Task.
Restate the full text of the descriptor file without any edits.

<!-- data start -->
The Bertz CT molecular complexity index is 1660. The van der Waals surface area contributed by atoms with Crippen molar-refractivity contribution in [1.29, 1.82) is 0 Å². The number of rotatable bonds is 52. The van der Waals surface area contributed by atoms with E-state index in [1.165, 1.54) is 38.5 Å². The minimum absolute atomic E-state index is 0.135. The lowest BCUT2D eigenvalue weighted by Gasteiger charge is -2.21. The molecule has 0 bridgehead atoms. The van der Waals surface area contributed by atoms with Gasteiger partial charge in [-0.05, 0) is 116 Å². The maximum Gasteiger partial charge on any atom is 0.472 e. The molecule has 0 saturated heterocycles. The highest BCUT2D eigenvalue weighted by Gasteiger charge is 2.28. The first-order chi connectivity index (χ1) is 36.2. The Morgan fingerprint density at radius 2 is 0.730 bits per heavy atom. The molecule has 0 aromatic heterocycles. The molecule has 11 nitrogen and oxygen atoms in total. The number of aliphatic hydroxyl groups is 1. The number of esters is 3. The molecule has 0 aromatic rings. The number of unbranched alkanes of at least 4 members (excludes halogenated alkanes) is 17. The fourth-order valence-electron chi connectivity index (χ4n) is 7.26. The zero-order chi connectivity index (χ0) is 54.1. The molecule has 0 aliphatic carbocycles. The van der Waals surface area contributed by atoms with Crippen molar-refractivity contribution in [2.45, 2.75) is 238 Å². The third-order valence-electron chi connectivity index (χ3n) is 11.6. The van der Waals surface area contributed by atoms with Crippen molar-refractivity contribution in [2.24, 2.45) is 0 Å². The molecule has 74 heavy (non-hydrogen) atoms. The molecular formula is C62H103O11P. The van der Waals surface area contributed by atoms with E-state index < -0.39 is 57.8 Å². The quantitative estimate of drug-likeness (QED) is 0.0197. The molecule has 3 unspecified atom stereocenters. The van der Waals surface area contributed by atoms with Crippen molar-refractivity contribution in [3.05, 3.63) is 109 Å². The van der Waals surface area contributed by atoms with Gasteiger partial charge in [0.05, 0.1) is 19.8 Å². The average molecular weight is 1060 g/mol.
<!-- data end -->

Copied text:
The Bertz CT molecular complexity index is 1660. The van der Waals surface area contributed by atoms with Crippen molar-refractivity contribution in [1.29, 1.82) is 0 Å². The number of rotatable bonds is 52. The van der Waals surface area contributed by atoms with E-state index in [1.165, 1.54) is 38.5 Å². The minimum absolute atomic E-state index is 0.135. The lowest BCUT2D eigenvalue weighted by Gasteiger charge is -2.21. The molecule has 0 bridgehead atoms. The van der Waals surface area contributed by atoms with Gasteiger partial charge in [-0.05, 0) is 116 Å². The maximum Gasteiger partial charge on any atom is 0.472 e. The molecule has 0 saturated heterocycles. The highest BCUT2D eigenvalue weighted by Gasteiger charge is 2.28. The first-order chi connectivity index (χ1) is 36.2. The Morgan fingerprint density at radius 2 is 0.730 bits per heavy atom. The molecule has 0 aromatic heterocycles. The molecule has 11 nitrogen and oxygen atoms in total. The number of aliphatic hydroxyl groups is 1. The number of esters is 3. The molecule has 0 aromatic rings. The number of unbranched alkanes of at least 4 members (excludes halogenated alkanes) is 17. The fourth-order valence-electron chi connectivity index (χ4n) is 7.26. The zero-order chi connectivity index (χ0) is 54.1. The molecule has 0 aliphatic carbocycles. The van der Waals surface area contributed by atoms with Crippen molar-refractivity contribution in [2.45, 2.75) is 238 Å². The third-order valence-electron chi connectivity index (χ3n) is 11.6. The van der Waals surface area contributed by atoms with Crippen molar-refractivity contribution in [2.24, 2.45) is 0 Å². The molecule has 74 heavy (non-hydrogen) atoms. The molecular formula is C62H103O11P. The van der Waals surface area contributed by atoms with E-state index < -0.39 is 57.8 Å². The quantitative estimate of drug-likeness (QED) is 0.0197. The molecule has 3 unspecified atom stereocenters. The van der Waals surface area contributed by atoms with Crippen molar-refractivity contribution in [3.05, 3.63) is 109 Å². The van der Waals surface area contributed by atoms with Gasteiger partial charge in [0.05, 0.1) is 19.8 Å². The average molecular weight is 1060 g/mol.